VIENNA: Iran’s Supreme Leader Ayatollah Ali Khamenei said on Tuesday the war in Ukraine should be stopped and accused the United States, which he called a “mafia-like regime”, of creating the conflict.
Iran’s top political authority also said the roots of the conflict must be acknowledged.
“Basically, the US regime creates crises, lives off of crises and feeds on various crises in the world. Ukraine is another victim of this policy,” Khamenei said in a televised speech.
“In my view, Ukraine is a victim of the crises concocted by the United States,” Khamenei said.
“There are two lessons to be learnt here. States which depend on the support of the US and Western powers need to know they cannot trust such countries,” he added.
While Iran and the United States have been foes for decades, Tehran and Moscow are strategic partners. Tehran and Moscow are military allies in the conflict in Syria. Russia is also an important trade partner because of Western sanctions against Iran.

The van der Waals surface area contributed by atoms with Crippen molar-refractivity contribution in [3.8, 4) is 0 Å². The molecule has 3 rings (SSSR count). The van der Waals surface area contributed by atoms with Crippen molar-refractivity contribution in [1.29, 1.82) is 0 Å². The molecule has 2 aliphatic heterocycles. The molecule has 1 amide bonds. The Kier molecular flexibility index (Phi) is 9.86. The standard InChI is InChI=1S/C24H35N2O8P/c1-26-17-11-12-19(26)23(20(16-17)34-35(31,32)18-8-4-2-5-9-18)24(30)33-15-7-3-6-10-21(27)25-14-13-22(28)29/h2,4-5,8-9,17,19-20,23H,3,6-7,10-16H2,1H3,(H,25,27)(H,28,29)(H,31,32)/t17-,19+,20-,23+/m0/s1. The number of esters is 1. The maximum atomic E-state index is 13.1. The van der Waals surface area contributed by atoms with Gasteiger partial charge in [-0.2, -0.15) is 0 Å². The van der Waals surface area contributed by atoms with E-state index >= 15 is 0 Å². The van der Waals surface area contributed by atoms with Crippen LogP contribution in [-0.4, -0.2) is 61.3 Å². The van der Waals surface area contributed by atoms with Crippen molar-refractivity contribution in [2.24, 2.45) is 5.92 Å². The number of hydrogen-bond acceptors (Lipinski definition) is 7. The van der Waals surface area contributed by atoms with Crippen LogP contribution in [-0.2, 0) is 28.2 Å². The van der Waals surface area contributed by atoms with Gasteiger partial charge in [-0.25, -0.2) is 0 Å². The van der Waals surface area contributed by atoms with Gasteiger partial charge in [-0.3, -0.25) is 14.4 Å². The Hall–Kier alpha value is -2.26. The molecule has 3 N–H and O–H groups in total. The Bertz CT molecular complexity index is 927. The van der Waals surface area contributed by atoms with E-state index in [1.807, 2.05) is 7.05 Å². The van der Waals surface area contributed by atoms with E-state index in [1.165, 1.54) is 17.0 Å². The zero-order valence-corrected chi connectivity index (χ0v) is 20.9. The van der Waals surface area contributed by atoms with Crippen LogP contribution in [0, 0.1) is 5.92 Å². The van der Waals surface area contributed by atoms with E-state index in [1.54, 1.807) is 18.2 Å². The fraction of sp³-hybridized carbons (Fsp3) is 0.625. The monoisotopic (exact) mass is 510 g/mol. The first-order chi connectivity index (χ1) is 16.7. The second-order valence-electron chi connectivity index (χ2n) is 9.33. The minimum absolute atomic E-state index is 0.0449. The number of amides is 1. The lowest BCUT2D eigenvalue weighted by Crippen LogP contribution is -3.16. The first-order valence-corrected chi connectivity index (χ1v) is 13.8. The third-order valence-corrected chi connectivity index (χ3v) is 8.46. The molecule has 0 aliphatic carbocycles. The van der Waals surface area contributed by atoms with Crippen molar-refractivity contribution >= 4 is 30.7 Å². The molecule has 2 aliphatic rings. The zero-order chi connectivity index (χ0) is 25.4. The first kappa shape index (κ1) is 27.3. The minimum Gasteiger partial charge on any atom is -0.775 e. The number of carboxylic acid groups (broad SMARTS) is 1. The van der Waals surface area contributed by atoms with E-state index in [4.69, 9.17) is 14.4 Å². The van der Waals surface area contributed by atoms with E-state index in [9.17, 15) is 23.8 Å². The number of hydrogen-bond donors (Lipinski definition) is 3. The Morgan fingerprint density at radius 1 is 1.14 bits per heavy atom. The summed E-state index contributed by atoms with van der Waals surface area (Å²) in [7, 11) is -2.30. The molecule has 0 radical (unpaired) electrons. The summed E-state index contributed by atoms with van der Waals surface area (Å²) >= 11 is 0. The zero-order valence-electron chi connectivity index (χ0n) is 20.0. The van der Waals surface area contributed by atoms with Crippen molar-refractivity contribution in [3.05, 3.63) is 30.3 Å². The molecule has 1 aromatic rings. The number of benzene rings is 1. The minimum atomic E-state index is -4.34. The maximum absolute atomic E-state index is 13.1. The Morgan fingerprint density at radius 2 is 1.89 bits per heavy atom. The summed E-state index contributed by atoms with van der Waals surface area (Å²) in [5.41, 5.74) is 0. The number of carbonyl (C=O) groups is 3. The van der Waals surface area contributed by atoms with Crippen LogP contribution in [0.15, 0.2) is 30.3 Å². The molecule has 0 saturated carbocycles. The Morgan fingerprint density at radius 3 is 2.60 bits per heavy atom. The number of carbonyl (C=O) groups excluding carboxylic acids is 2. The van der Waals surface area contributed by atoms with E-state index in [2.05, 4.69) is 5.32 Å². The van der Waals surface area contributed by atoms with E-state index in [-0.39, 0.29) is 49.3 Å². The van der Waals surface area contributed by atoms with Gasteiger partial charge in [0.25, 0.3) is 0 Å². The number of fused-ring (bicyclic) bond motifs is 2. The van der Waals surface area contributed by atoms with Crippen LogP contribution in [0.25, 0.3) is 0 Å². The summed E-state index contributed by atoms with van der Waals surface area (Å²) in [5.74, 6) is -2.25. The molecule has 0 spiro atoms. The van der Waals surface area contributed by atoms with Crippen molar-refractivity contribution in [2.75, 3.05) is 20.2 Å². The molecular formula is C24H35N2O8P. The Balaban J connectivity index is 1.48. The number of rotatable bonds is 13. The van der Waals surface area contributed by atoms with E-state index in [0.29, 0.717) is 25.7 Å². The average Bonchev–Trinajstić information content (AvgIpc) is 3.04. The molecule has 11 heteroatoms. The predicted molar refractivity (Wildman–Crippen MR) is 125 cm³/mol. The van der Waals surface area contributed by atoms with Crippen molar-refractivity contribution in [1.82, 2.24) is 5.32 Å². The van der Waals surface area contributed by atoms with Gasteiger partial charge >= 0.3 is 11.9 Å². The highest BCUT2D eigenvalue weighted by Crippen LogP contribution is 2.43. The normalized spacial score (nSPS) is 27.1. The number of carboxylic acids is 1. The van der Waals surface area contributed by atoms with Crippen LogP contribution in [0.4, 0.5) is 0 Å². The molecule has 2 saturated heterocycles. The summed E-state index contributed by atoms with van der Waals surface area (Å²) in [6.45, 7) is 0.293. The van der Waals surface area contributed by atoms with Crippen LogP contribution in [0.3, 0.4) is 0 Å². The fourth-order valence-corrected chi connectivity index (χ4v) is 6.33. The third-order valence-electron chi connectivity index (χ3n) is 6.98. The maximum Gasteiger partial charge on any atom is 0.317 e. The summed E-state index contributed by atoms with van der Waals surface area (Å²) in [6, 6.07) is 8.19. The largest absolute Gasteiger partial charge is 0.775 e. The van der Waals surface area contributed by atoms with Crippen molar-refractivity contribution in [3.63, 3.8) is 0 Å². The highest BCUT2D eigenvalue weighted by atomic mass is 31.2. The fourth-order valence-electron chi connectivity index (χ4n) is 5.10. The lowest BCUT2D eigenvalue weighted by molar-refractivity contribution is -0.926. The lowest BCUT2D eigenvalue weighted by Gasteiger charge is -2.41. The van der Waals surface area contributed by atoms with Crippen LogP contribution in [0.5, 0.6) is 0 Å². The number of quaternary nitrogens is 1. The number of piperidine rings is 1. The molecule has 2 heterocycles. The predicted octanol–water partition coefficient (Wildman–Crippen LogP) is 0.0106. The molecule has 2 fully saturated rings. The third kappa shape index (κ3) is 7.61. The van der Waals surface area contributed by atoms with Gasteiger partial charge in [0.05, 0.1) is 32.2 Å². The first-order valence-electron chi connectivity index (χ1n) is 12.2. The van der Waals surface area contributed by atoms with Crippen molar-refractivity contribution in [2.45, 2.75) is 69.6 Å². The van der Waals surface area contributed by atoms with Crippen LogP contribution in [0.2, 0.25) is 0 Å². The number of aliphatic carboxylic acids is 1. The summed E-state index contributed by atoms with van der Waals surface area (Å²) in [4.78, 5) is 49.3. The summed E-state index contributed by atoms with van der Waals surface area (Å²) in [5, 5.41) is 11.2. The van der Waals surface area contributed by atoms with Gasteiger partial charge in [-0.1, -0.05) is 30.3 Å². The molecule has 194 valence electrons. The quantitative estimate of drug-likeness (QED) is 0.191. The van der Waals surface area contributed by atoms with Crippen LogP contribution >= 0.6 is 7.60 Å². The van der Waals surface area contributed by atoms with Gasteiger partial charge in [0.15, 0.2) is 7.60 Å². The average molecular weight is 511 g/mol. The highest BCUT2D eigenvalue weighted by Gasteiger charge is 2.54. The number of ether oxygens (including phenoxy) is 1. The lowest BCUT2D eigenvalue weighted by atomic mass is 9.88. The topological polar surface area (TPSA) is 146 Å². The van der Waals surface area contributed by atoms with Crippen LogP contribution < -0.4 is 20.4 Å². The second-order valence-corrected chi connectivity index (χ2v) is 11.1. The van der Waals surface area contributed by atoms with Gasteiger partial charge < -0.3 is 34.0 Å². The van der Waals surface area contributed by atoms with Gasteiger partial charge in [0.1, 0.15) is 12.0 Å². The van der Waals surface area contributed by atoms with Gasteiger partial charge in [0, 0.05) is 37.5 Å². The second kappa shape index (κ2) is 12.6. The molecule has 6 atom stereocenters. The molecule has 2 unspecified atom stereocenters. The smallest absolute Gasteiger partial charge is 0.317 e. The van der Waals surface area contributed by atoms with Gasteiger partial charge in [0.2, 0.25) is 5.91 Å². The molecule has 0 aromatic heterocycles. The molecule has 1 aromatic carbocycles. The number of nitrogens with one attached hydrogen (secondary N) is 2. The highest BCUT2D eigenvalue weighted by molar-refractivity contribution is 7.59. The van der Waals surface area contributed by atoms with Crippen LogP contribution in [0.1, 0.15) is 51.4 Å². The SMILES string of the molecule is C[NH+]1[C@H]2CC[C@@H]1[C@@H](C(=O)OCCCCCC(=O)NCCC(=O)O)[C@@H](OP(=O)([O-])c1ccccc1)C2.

Khamenei criticised Washington and other Western nations as talks reached a critical stage in Vienna between Iran and world powers about reviving a 2015 nuclear deal.
Iran said on Monday efforts to revive the pact could succeed if the United States took a political decision to meet Tehran’s remaining demands, as months of negotiations enter what one Iranian diplomat called a “now or never” stage.
The stakes are high, because the failure of 10 months of talks could carry the risk of a fresh regional war, more harsh sanctions on Iran by the West and continued upward pressure on world oil prices already strained by the Ukraine conflict.
Iran’s Foreign Ministry spokesman said the remaining issues were the extent to which sanctions would be rolled back, providing guarantees that the United States would not quit the pact again and resolving questions over uranium traces found at several old but undeclared sites in Iran.
All parties involved in the talks say progress has been made toward the restoration of the pact to curb Tehran’s nuclear programme in exchange for sanctions relief, which the United States abandoned in 2018. But both Tehran and Washington have said there are still some significant differences to overcome.